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Surviving Covid: How securing cash flows before pandemic is helping small businesses fight better

By Samir Sathe

Credit and Finance for MSMEs: Last three months have proved to be a testimony to the fact that small businesses must focus on securing cashflows, more than ever, if they were to emerge stronger.

Surviving Covid: How securing cash flows before pandemic is helping small businesses fight better

Small businesses have 30-50 days of cash left, globally and in India.

Credit and Finance for MSMEs: The research done by Wadhwani Advantage indicates that the small businesses which were able to secure cash flows before Covid-19 hit us, are showing better resilience in surviving Covid-19, agnostic of industry, region and size. Here, three lessons stand out for us. First, securing predictability, repeatability and profitability of cash inflows; second, securing cash outflows and third, securing cash as a lever to secure talent.

Small businesses have 30-50 days of cash left, globally and in India. The free loans and extended moratoria of the loans as part of the $266 billion economic stimulus by the Indian government, have had few takers. Several reports suggest that there are hardly 33-50 per cent of the eligible existing small business borrowers who seem to have shown interest in the government credit schemes for small businesses. The fixed costs of rentals, payroll is already a burden on the employers. The global economy, barring a few examples, is expected to move into recession soon with India expected to show GDP% between negative 3 per cent and 2.5 per cent depending on how the next three months play out.

The small businesses are struggling to stay afloat and are negotiating at their best, with imminent death. We expect the consolidation is a certainty with anywhere between 3-15 million small businesses facing extinction in 2020. We expect unemployment rates would oscillate between 20 per cent and 30 per cent for most of 2020 and would settle around 15 per cent in 2021. Now, this dire situation could debilitate the small businesses beyond repair, facing extinction or it could cripple them with little strength than the spirit of optimism or it could make certain businesses come out winners.

In my earlier article in this publication, I had talked about 18 guideposts, one of which was securing cash flows. Last three months have proved to be a testimony to the fact that small businesses must focus on securing cash flows, more than ever, if they were to emerge stronger. How did the winning small businesses secure their cash flows before Covid-19 and what are they doing now? Here are three lessons:

  1. Securing predictability, repeatability and profitability of cash inflows: Small businesses that built these reserves before Covid-19 did not do it as a stroke of luck. They consciously exercised financial discipline in securing predictability of cash inflows by choosing whom they wanted to serve far better than those who didn’t and ensured that their products met the expectations of these customers. They secured repeatability by rapidly finding such customers and therefore scaled better than others and they secured profitability by getting their unit economics right. Any businesses which did not do any of these three things are suffering more during Covid-19. During these hard times, the winners are focusing on profits than revenue to survive and thrive better.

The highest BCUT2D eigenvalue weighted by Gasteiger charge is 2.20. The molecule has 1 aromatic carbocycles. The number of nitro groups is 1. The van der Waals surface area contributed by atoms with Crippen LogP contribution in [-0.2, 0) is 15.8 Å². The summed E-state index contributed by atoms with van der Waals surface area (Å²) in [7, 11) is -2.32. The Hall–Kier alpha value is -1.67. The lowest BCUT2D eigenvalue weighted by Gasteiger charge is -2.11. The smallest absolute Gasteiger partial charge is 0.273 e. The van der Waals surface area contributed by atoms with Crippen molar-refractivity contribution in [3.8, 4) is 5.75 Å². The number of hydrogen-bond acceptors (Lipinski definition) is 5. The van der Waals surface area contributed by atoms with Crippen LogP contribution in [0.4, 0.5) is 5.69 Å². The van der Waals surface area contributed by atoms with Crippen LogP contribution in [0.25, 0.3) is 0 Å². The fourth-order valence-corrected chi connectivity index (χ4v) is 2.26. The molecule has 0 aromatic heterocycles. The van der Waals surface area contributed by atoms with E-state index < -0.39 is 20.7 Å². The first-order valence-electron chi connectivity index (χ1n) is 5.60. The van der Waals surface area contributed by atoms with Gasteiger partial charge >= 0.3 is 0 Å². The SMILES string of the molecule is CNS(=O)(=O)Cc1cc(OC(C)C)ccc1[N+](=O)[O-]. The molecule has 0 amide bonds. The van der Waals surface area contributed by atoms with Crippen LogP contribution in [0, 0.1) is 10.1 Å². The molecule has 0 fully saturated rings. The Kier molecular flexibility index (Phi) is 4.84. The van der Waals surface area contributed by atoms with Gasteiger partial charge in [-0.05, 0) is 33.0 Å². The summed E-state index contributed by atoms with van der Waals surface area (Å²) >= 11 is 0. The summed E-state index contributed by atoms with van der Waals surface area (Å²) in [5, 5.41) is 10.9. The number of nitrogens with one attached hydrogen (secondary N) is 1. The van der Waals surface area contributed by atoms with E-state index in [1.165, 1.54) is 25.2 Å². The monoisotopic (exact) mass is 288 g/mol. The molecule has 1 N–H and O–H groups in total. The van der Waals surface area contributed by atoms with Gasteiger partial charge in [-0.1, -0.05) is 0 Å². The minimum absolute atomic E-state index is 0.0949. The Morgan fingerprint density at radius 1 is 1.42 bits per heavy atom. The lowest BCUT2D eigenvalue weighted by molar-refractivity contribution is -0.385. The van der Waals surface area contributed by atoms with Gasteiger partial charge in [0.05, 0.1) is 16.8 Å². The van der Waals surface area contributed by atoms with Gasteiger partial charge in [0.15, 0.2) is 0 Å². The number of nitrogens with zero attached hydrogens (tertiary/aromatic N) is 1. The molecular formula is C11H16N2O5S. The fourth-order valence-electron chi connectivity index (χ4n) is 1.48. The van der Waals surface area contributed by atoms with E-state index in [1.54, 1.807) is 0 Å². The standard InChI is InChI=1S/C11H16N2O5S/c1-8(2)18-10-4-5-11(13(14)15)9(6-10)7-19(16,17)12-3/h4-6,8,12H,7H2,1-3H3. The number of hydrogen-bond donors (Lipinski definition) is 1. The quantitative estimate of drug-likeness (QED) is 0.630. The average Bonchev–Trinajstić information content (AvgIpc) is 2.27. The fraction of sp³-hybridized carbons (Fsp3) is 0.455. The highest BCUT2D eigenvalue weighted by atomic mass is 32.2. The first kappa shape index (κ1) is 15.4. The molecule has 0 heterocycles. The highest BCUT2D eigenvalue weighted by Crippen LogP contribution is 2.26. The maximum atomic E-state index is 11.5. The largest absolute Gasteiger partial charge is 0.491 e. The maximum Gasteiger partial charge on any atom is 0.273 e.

2. Securing cash outflows: It boils down to basics. Small businesses which have used cash smartly have been able to create reserves, have had the opportunity to invest better. The winners spent cash on the top 3 key success factors of their businesses and slashed expenses everywhere else. For example, if the key success factor was building the right partnerships then they spent more cash on that than spending on marketing. During Covid-19 the winners are trying to convert fixed costs into variable, questioning the cost drivers, using digital platforms actively and using a value chain approach in building support from its ecosystem rather than competing with them.
  3. Securing cash is securing talent: We knew that the better talent demands more cash but these businesses have been able to attract talent at cheaper rates simply because talent saw them as stable businesses and hoped for better careers and partly because good talent is more accommodative in asking for high salaries. Good talent needs to see the security in their career progression and secured cash position made them feel either safe or daring enough to take risks because the businesses could afford to take small risks. So secured cash position ensured secured talent. Unsurprisingly, talent also stayed longer as businesses had enough to make them stay. Clearly, a combination of talent and money made it possible for winners to win.

In summary, small businesses could do better by securing cash and learning from their winning peers, even if they are competitors, and clearly charting out a transformation plan that is built on these three lessons.

Source: Financial Express

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